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Murray Commemorates 50th Anniversary of the Land and Water Conservation Fund

Sep 18 2014

Murray cites Washington state areas enhanced by the LWCF

Washington, D.C. – Today, U.S. Senator Patty Murray (D-WA) commemorated the Land and Water Conservation Fund’s 50th Anniversary in a statement submitted to the Senate record. In her statement, Murray highlighted how the LWCF has helped protect and preserve natural resources in Washington state and throughout the nation, and discussed the economic and health benefits. Murray also called for re-authorization of the program next year with an independent, dedicated stream of funding, which would have benefits for generations to come.

Full text of Senator Murray’s Statement:

I rise today to speak in support of the Land and Water Conservation Fund, and to commemorate its 50th anniversary this month. 

Fifty years ago, in an overwhelmingly bipartisan vote, the House and Senate passed and President Johnson signed into law the Land and Water Conservation Fund Act.  

And for 50 years now, the Land and Water Conservation Fund has helped protect and preserve our nation’s outdoor heritage, all around my home state of Washington and across the country for our children and grandchildren.

The LWCF contains a set of unique tools that empower local communities to increase public access to open space, conserve forests, and protect wilderness areas. These funds help secure permanent, public access to lands and waterways for hikers, bikers, campers, hunters, anglers, and other outdoor enthusiasts.  Senator Henry Jackson, from my home state of Washington, was one of the drafters of the original legislation.  During debate of the bill on this very floor, he reminded his colleagues of the importance of open space to Americans, that these public lands are “the places they go to hunt, fish, camp, picnic, swim, for boating or driving for pleasure, or perhaps simply for relaxation or solitude.”  And you know, that description still rings true today.

There are many examples of the LWCF at work in my home state of Washington.  LWCF support flowing through its State and Local Assistance grants, Forest Legacy Program, Federal Land Management Agency Projects, and Cooperative Endangered Species Conservation Fund have helped protect over 120,000 acres of land and create or enhance hundreds of recreational facilities.  These funds have gone to a wide variety of projects, from federal wilderness to private working farms and forests, from scenic rivers to urban water parks.  From the Straits of Juan de Fuca to the crest of the Cascades, from the Columbia River Gorge to the Little Spokane River, the LWCF has made my state a better place for future generations.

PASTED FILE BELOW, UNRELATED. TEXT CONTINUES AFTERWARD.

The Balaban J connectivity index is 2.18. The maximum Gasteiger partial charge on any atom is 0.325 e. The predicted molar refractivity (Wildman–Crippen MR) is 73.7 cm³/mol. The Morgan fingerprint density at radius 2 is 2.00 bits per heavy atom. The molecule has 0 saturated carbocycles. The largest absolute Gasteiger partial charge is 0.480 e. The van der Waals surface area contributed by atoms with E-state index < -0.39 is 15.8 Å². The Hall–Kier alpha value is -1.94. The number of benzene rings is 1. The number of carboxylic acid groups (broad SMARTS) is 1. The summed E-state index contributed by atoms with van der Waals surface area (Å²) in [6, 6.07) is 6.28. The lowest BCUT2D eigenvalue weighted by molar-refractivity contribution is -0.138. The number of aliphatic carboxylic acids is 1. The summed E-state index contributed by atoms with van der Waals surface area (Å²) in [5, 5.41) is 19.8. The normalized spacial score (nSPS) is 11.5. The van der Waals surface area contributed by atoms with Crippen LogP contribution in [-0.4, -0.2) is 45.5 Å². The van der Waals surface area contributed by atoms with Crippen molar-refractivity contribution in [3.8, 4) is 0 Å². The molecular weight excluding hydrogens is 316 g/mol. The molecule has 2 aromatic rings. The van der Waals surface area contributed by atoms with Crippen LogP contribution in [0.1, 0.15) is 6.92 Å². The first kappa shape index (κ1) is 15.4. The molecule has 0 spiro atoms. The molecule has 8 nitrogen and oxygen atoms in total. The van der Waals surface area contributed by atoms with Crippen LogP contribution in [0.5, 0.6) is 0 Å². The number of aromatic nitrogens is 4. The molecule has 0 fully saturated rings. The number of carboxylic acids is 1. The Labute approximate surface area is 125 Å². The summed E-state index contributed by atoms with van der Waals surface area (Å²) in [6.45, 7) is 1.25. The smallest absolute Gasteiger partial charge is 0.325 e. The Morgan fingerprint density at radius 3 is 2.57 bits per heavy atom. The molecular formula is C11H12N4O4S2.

But a common thread through all these projects has been the way LWCF funding has brought together local public officials, conservationists, farmers, business leaders, forest owners, and engaged citizens to create and enhance public access to open space and natural areas and help keep sprawl in check, all while allowing for sustained economic growth and development.  Funding from the LWCF were key in allowing for many of the individual acquisitions needed to achieve this, and I am proud to have supported many of these projects which have helped make these communities’ visions a reality.

And it’s important to remember that it isn’t just rural areas in Washington that have been enhanced with resources from the Fund.

Dozens of projects in the hearts of our cities have given children access to much-needed parks, sports fields, and swimming facilities.  Families can now enjoy time together picnicking, biking, and even hiking in forests and other habitats, right outside their doorsteps. 

And we all benefit from the cleaner air and cleaner water that results from these high quality protected lands.  Land and water conservation is good for our health, good for our families, and good for our souls.

But we also know it’s good for our economy.  In 2012, Americans spent over $640 billion on outdoor recreation.  And in Washington alone, outdoor pursuits supported 227,000 direct jobs.

Our nation has been blessed with an abundance of natural resources.  That’s why it makes perfect sense that when we develop some of those energy resources to fuel our economy, we set aside a portion of the royalties generated from that development to protect those other natural resources. But these conservation dollars are more than just outlays, they are also good investments.  Studies have estimated that each dollar invested in land conservation returns between $4 and $10 in economic benefits to the economy.  And we will see this return on investment for generation after generation.

Even with all the good that we see as a result of the LWCF, there is so much more that we could be doing.  That’s because in spite of all the benefits that we receive from LWCF spending, Congress has diverted the bulk of these conservation dollars to unrelated programs.

We ought to fix that.  Next year, the funding authority for the LWCF will expire.  We need to permanently reauthorize this program, and create an independent, dedicated stream of funding for it.  Doing so will benefit all Americans, both now and for generations to come.